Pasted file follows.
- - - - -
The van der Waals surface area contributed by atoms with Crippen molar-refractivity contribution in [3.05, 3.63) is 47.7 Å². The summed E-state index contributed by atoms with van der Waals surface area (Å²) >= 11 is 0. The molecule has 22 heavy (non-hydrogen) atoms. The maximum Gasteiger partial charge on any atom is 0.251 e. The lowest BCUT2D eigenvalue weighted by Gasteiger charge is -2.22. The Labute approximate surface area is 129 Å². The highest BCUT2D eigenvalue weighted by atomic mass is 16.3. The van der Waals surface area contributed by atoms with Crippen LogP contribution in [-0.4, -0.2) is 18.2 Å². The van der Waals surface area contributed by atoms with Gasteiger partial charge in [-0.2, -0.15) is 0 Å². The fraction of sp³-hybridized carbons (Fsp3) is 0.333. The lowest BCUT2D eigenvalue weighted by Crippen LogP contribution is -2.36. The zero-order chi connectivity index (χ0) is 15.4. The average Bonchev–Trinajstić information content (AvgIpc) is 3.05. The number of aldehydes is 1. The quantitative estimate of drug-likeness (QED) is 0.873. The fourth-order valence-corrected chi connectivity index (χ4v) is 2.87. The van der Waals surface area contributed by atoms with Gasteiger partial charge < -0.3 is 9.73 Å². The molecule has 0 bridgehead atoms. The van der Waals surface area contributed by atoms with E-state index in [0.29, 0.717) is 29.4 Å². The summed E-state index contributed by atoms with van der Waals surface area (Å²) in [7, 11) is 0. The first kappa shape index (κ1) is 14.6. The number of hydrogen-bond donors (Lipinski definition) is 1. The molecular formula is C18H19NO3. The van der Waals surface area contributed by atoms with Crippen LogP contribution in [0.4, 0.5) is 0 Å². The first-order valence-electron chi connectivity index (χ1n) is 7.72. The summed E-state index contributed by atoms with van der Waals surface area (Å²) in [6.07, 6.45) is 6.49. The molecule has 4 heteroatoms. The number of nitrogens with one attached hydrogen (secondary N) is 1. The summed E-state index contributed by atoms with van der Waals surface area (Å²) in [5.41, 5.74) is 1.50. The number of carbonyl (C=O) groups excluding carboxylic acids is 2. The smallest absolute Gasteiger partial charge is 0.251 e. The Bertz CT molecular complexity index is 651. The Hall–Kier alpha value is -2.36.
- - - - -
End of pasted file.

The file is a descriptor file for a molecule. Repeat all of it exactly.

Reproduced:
The van der Waals surface area contributed by atoms with Crippen molar-refractivity contribution in [3.05, 3.63) is 47.7 Å². The summed E-state index contributed by atoms with van der Waals surface area (Å²) >= 11 is 0. The molecule has 22 heavy (non-hydrogen) atoms. The maximum Gasteiger partial charge on any atom is 0.251 e. The lowest BCUT2D eigenvalue weighted by Gasteiger charge is -2.22. The Labute approximate surface area is 129 Å². The highest BCUT2D eigenvalue weighted by atomic mass is 16.3. The van der Waals surface area contributed by atoms with Crippen LogP contribution in [-0.4, -0.2) is 18.2 Å². The van der Waals surface area contributed by atoms with Gasteiger partial charge in [-0.2, -0.15) is 0 Å². The fraction of sp³-hybridized carbons (Fsp3) is 0.333. The lowest BCUT2D eigenvalue weighted by Crippen LogP contribution is -2.36. The zero-order chi connectivity index (χ0) is 15.4. The average Bonchev–Trinajstić information content (AvgIpc) is 3.05. The number of aldehydes is 1. The quantitative estimate of drug-likeness (QED) is 0.873. The fourth-order valence-corrected chi connectivity index (χ4v) is 2.87. The van der Waals surface area contributed by atoms with Gasteiger partial charge < -0.3 is 9.73 Å². The molecule has 0 bridgehead atoms. The van der Waals surface area contributed by atoms with E-state index in [0.29, 0.717) is 29.4 Å². The summed E-state index contributed by atoms with van der Waals surface area (Å²) in [7, 11) is 0. The first kappa shape index (κ1) is 14.6. The number of hydrogen-bond donors (Lipinski definition) is 1. The molecular formula is C18H19NO3. The van der Waals surface area contributed by atoms with Crippen LogP contribution in [0.4, 0.5) is 0 Å². The first-order valence-electron chi connectivity index (χ1n) is 7.72. The summed E-state index contributed by atoms with van der Waals surface area (Å²) in [6.07, 6.45) is 6.49. The molecule has 4 heteroatoms. The number of nitrogens with one attached hydrogen (secondary N) is 1. The summed E-state index contributed by atoms with van der Waals surface area (Å²) in [5.41, 5.74) is 1.50. The number of carbonyl (C=O) groups excluding carboxylic acids is 2. The smallest absolute Gasteiger partial charge is 0.251 e. The Bertz CT molecular complexity index is 651. The Hall–Kier alpha value is -2.36.